Anyone who watches "This Is Us" knows Chrissy Metz has a fabulous singing voice, so it's no surprise she once pursued a singing career — even auditioning for "American Idol" in 2007.
Now, the Emmy-nominated actress is opening up about the experience — and why she pushed back against "Idol" producers who wanted her to share more than just her vocal abilities.
"You know, I get it, they're trying to make stories and they're trying to invest the audience into these characters and I understand the whole scope of everything, especially (since) I was a talent agent," Metz told Entertainment Tonight. "So, I understand what they're doing. And I was like, 'Oh, I can sort of see that and I don't want to be that girl.'"
"Like, if you don't dig it, you don't like my voice, I'll just keep it moving," added the 37-year-old star, who also recounts the experience in her candid new memoir, "This Is Me: Loving the Person You Are Today."
Metz, who auditioned with the song "Heavy" from "Dreamgirls," went into the challenge hoping to earn respect for her vocal talent, but it didn't play out exactly as she'd hoped.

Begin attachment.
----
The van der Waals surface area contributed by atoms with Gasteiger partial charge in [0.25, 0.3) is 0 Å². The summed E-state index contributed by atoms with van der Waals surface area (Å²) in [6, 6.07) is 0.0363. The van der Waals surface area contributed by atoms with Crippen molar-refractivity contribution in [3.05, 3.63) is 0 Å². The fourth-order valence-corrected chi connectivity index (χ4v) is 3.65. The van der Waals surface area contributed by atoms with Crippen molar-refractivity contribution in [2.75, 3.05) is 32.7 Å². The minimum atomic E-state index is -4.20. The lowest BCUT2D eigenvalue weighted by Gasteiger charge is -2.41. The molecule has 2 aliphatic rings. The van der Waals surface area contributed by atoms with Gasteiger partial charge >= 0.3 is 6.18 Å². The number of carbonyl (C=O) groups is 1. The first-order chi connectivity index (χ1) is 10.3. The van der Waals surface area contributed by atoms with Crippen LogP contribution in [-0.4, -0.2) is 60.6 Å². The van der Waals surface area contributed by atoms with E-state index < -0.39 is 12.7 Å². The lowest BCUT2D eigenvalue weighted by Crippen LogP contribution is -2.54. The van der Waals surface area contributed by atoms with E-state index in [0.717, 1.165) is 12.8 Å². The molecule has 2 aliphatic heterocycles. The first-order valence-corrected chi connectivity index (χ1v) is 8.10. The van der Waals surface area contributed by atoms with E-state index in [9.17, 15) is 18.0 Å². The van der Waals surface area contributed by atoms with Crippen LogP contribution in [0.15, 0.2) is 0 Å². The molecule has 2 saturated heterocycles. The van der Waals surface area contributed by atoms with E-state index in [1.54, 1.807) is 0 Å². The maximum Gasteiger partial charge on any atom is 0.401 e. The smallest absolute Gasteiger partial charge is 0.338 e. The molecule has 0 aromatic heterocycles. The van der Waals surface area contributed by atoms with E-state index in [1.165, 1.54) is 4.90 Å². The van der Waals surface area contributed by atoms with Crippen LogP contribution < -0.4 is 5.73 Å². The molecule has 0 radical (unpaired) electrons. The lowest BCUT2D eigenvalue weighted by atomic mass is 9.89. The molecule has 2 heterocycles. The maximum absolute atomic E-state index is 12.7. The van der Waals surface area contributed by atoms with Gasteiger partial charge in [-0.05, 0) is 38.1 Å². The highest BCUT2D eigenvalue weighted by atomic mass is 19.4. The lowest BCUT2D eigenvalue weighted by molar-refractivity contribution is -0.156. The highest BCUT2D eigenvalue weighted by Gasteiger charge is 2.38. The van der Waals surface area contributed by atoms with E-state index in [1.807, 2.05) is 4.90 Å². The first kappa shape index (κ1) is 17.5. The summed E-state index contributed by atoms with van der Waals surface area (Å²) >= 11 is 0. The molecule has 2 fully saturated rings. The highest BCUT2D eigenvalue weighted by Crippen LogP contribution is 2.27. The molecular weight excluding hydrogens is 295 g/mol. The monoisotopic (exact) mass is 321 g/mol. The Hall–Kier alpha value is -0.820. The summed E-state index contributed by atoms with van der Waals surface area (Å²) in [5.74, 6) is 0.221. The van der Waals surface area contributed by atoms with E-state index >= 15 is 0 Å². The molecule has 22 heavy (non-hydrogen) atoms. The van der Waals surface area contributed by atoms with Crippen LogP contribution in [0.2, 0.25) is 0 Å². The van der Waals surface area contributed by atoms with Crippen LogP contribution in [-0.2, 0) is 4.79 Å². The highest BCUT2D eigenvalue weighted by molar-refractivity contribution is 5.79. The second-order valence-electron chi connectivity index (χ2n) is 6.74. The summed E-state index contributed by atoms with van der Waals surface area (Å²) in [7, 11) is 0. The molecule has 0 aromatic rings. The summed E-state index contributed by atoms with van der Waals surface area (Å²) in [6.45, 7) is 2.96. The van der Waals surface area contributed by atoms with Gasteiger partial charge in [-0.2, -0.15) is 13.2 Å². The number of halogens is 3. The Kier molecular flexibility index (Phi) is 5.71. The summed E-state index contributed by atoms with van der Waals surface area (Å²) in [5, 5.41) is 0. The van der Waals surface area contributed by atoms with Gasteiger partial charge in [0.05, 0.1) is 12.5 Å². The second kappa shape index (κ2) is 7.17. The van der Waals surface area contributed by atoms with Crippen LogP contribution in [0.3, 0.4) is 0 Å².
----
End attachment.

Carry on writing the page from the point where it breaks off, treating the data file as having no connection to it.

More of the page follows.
"It just felt like — it was like, 'Oh, how else can we kind of jab?' and I was like, 'Don't — you're not ready because I'm gonna jab right back.' Or, I'm just gonna leave because of course that's not the purpose of me going. I didn't want to make ridiculous TV. I wanted to, you know, be respected as a singer."
Despite all that, Metz told Extra the audition was "actually a really great experience."
"I'm glad that I showed up for myself and sat in a stadium for eight hours ... I was like, 'I’m committed. I’m gonna see it through,'" she said.
In 2014, Metz's Hollywood career began to take off when she played Ima Wiggles in FX's "American Horror Story: Freak Show." Soon she was earning raves — and Emmy and Golden Globe award nominations — for playing Kate Pearson on "This Is Us."
Does Metz ever regret that she was unable to compete on "American Idol" and perhaps achieve singing fame?
"I don't know, I mean, I have a pretty busy schedule," she told ET, "but I think musicians travel the world at a very rapid pace, so who knows?"